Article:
Friday, March 28, 2014

Ross on the Ethics of Murder in Fiction

Over at her blog, Deborah J. Ross (The Seven-Petaled Shield) gets down-and-dirty on the ethics of murder in fiction. Excerpt:
I've been thinking about my best friend, who died last year from ovarian cancer, and about my mother, who was raped and murdered by a neighbor teenager on drugs in 1986. Over the last couple of decades since the latter, I've exchanged stories (and tears, and laughter, and anguish) with other family members of murder victims. Sometimes when I read a story in which killing someone is presented as praiseworthy, I want to scream at the author, "Do you have any idea what you're doing? Do you understand how much pain your characters are causing?" I want to sit down with the writers and make them listen to what it's like to lose someone you love and all the years you might have had together for no good reason. I'm feeling really angry about it right now. Hence the rant below.

I admit that I cannot comprehend why anyone would think that deliberately ending someone's life is laudable. Yes, things happen by accident. People drive around in lethal weapons all the time. People get angry or frightened and lash out. But writing a story is not something that's over in a flash and can never be taken back. It's an act of deliberate creation and as such, calls on us to be mindful. Listen, folks. Life is all too brief, and incredibly precious. It's totally not okay with me to deliberately cut short a human life. For greed, for bigotry, for revenge, for patriotism. In fiction we often do kill off characters. If you do it, do it with full awareness of the cost.
Read the whole thing. If you dig deep enough, I'm sure you can find something to quibble with in Ross' piece. For myself, I'm not so sure it's fair to compare accounts of soldiers fighting in wars with pulpy splatterfic that gleefully reduces antagonists to chunky bits. But that's beside the point. Writers love to preach artistic freedom; they get awful quiet, though, when the subject of artistic responsibility comes up. Ross understands this, and her post is a clarion call for creative types to understand fiction's power to affect others for good -- and for ill. "Good fiction has structure, tension, and resolution," she notes. "The Greek playwrights understood this. Shakespeare knew it. So should you. ... Go deep in your fiction. Go true. And go with compassion." Well said.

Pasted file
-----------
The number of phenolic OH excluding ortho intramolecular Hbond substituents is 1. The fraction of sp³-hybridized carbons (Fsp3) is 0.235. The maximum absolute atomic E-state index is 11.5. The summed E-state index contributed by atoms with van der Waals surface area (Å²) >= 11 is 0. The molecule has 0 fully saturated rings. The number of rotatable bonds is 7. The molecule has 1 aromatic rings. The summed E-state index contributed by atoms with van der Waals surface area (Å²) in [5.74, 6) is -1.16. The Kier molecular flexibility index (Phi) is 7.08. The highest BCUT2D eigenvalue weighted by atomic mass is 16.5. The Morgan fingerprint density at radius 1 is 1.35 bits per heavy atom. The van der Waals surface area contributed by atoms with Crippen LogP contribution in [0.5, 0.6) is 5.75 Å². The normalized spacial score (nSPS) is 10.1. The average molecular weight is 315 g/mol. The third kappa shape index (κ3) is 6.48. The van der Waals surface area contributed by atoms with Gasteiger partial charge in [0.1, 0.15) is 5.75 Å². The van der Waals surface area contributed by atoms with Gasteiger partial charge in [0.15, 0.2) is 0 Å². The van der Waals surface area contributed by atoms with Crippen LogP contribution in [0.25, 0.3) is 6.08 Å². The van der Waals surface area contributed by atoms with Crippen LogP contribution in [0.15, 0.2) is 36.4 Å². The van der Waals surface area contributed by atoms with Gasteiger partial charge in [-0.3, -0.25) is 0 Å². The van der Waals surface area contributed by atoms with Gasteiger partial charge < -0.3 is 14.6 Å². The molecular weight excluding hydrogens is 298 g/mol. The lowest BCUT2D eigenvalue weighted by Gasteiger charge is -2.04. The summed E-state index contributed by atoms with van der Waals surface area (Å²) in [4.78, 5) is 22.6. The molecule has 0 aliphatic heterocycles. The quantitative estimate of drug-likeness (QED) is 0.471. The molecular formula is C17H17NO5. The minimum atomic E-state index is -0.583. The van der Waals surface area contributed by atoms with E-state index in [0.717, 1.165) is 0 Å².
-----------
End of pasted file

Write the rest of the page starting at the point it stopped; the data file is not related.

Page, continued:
(Picture: CC 2010 by paukrus; Hat Tip: My Little Corner)


Chestertonian Rambler said...

If there's one pet peeve that I'm quickly developing, it is the way that children's entertainment increasingly glamorizes the killing of innocent people for no good reason but personal fulfillment.

The Lego Movie was, of course, the nadir of this, but so many epics have this problem. In The Lego Movie, we first know that the main character might be The Chosen one when he's capable of a high-speed chase in which a bunch of semi-faceless police officers are presumably killed. That's right: kids films now present heroes whose creative ability to play with LEGOs boils down to the murder of cops. Presumably because, since he doesn't know any of them or their families, they don't count as human. And then we wonder why, as a nation, we aren't at all concerned about the number of American citizens and foreign citizens who are executed by drone without a trial.

That said, I think the responsible presentation of situations in which "the deliberate ending of someone's life is laudable" is a pretty central to literary practice. I can't imagine King Henry V without the scene where he hangs his friend Bardolf, because the law is the law and King Henry must be just. Similarly, the Illiad has one of the most profound scenes of grief and reconciliation in literature, but it is only enabled by the "rage of Achilles" in which the world's greatest warrior kills the epic's most sympathetic character, loses his best friend to the violence of war, and is nearly overcome by the rage and chaos of war.

Honestly, I think the problem with literature is that it needs more violence, rather than less. We need more Katniss Everdeens, whose acts of killing provide such a toll on her that in the end she's reduced to a quivering pile of PTSD neuroses. We need kids shows like Avatar: The Last Airbender, where the young heroes have to deal with allies willing to wipe out a town of civilians to further their righteous revolutionary aims. In short, it's not that authors shouldn't ever celebrate violence--it's that they should tell the very disturbing, ugly truth about violence. What we need to get away from is films that lie about violence. The problem is not the glorification of violence; the problem is stripping violence of its horror.

Loren Eaton said...

Want to talk troubling trends in children's entertainment? For years, Disney has made the prime conflict in its stories the killing off of or abandonment by parents. That's troubling on a thematic level for little viewers.

Regarding the via negativa (showing the "negative way" in stories), I agree that there's a place for it. Violence is horror. However, I always use it sparingly because I know that somewhere out there is a maladjusted person who's ignoring my intent and getting his jollies from the portrayal.